A state court's decision unreasonably applies Supreme Court precedent if it identifies the correct legal rule but unreasonably applies it to the facts of the case, or if it unreasonably extends, or unreasonably refuses to extend, a legal principle from existing Supreme Court precedent to the facts of the case. Williams v. Taylor, 529 U.S. 362, 407 (2000). Deference is critical because federal courts have no authority to grant habeas corpus relief simply because "we conclude, in our independent judgment, that a state supreme court's application of [federal] law is erroneous or incorrect." Catalan v. Cockrell, 315 F.3d 491, 493 (5th Cir. 2002). Additionally, the factual findings underlying a state court's decision are presumed to be correct unless the petitioner rebuts that presumption by clear and convincing evidence. 28 U.S.C. § 2254(e)(1); see also Valdez v. Cockrell, 274 F.3d 941, 947 (5th Cir.2001). The AEDPA's second prong requires that federal courts defer to a state court's factual determinations unless it is based on an "unreasonable determination of the facts in light of the evidence presented in the State court proceeding." Hill v. Johnson, 210 F.3d 481, 485 (5th Cir. 2000).

Issue (1): Sufficiency of the Evidence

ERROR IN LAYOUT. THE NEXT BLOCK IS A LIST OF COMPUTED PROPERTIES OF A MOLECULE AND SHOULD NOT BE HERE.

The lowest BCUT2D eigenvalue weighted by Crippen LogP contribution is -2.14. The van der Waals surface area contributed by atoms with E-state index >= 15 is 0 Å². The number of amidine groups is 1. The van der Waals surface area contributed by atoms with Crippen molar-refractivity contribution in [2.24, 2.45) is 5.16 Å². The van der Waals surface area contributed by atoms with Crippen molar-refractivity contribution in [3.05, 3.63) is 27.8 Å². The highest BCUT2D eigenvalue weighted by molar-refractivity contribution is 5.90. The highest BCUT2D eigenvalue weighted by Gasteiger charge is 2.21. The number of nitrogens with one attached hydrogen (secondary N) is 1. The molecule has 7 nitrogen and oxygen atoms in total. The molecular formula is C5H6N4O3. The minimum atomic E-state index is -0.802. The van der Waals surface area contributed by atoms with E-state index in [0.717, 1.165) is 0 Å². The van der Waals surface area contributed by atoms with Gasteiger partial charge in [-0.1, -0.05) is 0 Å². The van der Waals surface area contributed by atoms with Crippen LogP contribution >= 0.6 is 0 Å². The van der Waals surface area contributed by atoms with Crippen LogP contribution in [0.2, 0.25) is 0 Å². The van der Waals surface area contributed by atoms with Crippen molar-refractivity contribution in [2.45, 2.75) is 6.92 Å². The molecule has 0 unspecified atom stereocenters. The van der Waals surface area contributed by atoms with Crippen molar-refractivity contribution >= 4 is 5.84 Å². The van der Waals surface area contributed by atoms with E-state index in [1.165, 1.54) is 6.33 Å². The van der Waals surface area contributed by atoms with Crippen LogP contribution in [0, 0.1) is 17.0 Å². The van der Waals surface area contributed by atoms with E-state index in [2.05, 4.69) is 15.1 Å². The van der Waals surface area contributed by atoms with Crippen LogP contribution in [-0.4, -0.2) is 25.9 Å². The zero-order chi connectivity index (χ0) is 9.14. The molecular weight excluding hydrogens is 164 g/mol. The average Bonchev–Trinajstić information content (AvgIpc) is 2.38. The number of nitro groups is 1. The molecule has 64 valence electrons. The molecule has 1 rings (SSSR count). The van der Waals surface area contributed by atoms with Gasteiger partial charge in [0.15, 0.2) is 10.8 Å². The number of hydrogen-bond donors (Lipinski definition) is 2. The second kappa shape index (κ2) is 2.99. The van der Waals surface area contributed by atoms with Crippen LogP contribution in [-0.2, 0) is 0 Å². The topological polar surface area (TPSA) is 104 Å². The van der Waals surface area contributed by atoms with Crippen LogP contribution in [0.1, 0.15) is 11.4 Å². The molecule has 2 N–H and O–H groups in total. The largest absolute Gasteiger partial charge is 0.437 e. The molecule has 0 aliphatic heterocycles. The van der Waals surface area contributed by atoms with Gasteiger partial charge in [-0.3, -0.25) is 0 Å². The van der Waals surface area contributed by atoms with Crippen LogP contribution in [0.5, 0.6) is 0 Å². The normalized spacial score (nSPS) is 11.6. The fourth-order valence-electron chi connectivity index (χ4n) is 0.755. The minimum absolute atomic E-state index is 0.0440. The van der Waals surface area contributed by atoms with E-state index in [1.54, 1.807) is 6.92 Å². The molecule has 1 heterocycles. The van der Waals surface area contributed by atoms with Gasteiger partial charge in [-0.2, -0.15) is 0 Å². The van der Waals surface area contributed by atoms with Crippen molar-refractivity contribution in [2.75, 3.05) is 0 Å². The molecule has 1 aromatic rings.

Petitioner contends that the evidence presented at trial was insufficient to support the verdict. More specifically, he asserts that the evidence was insufficient to support the verdict as to his self-defense claim. A challenge to the sufficiency of the evidence supports a claim for habeas relief only if the evidence, viewed in the light most favorable to the State, is such that no reasonable fact finder "could have found the essential elements of the crime beyond a reasonable doubt." Jackson v. Virginia, 443 U.S. 307, 319 (1979). The Jackson standard allows the trier of fact to find the evidence sufficient to support a conviction even if "the facts also support one or more reasonable hypotheses consistent with the defendant's claim of innocence." Gilley v. Collins, 968 F.2d 465, 468 (5th Cir.1992) (citation omitted).